The other claim was some top secret military thing. Another NSA thing?

Re:Department of Energy secret supercomputer (1)

Shavano (2541114) | about a year ago | (#44108315)

They're building a god.

Re:Department of Energy secret supercomputer (1)

iggymanz (596061) | about a year ago | (#44108917)

humans will even worship a rock or lump of baked clay, for something to be a "god" only requires worshipers.

Re:Department of Energy secret supercomputer (-1)

Anonymous Coward | about a year ago | (#44108973)

humans will even worship a rock or lump of baked clay

Or consumerism, or the monetary system, or the news, or American Idol, or the calendar (you buy when Hallmark Holiday says you will!!), or an addiction, or a desire, etc.

Those are called "sheeple" by those who truly understand the distinction. Those who don't are offended or indifferent to this word "sheeple".

Re:Department of Energy secret supercomputer (1)

iggymanz (596061) | about a year ago | (#44108983)

you'll be glad too know I use money and consumerism only to worship myself.

Re:Department of Energy secret supercomputer (0)

Anonymous Coward | about a year ago | (#44109203)

you'll be glad too know I use money and consumerism only to worship myself.

So how does that work out when you do the slightest research on outer (or inner) space and realize there are many things greater than yourself?

Re:Department of Energy secret supercomputer (0)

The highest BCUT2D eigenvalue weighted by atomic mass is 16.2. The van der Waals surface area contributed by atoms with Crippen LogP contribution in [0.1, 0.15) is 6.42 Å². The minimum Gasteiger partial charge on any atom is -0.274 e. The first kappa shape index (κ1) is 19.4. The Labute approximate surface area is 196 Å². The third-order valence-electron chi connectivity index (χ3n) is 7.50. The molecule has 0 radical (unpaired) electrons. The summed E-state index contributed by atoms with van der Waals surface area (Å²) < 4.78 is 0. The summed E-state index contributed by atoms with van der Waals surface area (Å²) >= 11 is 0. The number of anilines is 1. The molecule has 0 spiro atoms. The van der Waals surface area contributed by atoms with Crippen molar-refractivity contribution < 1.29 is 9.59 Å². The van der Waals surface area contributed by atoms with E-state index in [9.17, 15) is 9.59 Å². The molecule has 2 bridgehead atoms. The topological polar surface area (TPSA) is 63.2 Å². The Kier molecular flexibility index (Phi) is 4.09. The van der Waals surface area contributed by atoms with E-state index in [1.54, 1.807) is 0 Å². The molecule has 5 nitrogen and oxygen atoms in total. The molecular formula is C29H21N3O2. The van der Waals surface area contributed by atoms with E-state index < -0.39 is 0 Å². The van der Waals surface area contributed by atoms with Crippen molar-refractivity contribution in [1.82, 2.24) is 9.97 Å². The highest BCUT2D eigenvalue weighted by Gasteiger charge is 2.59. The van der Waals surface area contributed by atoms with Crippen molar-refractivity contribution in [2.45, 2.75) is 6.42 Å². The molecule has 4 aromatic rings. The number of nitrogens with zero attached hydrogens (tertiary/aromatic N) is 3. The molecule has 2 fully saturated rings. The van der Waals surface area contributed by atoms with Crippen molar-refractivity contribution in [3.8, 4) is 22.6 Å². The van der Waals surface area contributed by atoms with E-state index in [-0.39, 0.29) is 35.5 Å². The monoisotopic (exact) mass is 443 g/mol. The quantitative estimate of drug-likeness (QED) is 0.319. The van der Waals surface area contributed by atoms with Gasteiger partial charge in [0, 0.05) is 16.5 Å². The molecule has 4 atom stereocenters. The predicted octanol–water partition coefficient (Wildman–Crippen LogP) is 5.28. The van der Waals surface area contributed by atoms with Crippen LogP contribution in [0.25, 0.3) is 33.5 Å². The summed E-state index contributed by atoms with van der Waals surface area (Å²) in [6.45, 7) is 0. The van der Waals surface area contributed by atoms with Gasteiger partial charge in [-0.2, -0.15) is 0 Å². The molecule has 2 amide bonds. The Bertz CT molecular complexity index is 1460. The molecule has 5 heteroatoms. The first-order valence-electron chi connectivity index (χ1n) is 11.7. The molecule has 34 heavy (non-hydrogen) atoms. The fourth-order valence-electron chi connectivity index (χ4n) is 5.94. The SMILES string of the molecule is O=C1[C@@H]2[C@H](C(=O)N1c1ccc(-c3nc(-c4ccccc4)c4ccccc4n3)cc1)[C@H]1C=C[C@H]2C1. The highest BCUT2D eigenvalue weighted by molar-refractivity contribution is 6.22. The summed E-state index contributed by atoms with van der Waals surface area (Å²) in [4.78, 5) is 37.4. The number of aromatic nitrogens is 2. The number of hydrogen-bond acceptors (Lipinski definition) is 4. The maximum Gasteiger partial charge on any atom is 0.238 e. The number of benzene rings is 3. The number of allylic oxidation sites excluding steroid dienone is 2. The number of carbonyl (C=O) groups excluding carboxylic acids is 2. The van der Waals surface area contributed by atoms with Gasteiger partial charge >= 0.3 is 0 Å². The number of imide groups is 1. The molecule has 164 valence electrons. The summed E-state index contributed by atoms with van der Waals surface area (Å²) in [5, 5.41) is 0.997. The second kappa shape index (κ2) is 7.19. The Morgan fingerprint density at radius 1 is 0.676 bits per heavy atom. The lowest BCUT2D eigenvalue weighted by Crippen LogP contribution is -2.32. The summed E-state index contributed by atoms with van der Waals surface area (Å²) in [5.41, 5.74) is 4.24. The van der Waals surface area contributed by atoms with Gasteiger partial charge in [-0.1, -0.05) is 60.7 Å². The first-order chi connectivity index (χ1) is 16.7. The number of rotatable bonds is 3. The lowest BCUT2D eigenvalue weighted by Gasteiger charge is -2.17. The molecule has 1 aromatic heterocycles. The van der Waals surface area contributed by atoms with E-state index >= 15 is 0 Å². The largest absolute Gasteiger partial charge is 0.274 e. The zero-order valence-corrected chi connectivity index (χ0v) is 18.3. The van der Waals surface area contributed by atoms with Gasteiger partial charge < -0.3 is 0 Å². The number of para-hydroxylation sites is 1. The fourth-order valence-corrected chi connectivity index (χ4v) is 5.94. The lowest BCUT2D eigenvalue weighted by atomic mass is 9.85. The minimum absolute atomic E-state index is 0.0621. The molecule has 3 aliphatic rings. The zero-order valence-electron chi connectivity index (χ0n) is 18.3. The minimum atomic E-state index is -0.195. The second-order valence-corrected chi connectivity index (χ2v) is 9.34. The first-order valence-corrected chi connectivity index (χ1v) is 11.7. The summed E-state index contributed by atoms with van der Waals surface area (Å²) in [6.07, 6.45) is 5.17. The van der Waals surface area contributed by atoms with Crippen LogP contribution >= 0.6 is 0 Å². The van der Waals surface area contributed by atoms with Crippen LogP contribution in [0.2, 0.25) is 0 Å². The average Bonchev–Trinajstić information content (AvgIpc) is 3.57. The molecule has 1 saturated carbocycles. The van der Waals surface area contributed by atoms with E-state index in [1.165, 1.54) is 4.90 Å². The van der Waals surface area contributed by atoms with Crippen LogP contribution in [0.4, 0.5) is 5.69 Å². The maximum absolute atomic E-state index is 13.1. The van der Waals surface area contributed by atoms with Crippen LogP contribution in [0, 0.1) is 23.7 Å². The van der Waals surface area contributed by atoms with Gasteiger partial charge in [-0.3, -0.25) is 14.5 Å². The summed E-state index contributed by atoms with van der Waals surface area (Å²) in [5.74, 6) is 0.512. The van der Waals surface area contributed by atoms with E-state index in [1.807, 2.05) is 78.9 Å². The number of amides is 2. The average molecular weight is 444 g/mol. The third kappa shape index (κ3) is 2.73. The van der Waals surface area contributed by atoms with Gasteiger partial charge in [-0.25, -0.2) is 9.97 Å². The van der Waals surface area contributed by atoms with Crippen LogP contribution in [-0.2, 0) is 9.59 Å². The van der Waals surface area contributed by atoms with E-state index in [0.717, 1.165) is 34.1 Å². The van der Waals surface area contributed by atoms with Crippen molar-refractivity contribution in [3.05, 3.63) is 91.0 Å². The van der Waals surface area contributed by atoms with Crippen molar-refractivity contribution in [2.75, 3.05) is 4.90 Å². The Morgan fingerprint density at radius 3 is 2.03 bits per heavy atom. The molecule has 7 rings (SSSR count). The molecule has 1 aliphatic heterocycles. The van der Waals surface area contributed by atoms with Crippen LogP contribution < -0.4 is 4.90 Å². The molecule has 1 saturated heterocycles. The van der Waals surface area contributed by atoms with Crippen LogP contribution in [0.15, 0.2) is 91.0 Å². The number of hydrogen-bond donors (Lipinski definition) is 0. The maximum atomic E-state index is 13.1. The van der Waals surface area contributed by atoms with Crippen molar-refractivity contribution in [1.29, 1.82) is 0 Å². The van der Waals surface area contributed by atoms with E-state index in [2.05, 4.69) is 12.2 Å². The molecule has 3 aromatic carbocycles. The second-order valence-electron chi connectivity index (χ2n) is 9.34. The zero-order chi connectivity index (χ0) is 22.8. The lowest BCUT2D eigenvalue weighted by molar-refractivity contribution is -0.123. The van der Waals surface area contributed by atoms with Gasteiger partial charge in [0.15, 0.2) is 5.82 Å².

Anonymous Coward | about a year ago | (#44112359)

Burn the heretic !

Re:Department of Energy secret supercomputer (1)

iggymanz (596061) | about a year ago | (#44118885)

nonsense, man is the measure.

Re:Department of Energy secret supercomputer (1)

crutchy (1949900) | about a year ago | (#44110061)

Those are called "sheeple" by those who truly understand the distinction

no, they're called apple customers

Re:Department of Energy secret supercomputer (1)

davester666 (731373) | about a year ago | (#44109621)

So, you are claiming that Obama is really a puppet animated by a DoE supercomputer, running software written by the NSA?

Re:Department of Energy secret supercomputer (1)

crutchy (1949900) | about a year ago | (#44110065)

So, you are claiming that Obama is really a puppet animated by a DoE supercomputer, running software written by the NSA?

fuck no... obama isn't that smart... he's more like a commodore 64 with a virus

Re:Department of Energy secret supercomputer (1)

Shavano (2541114) | about a year ago | (#44119565)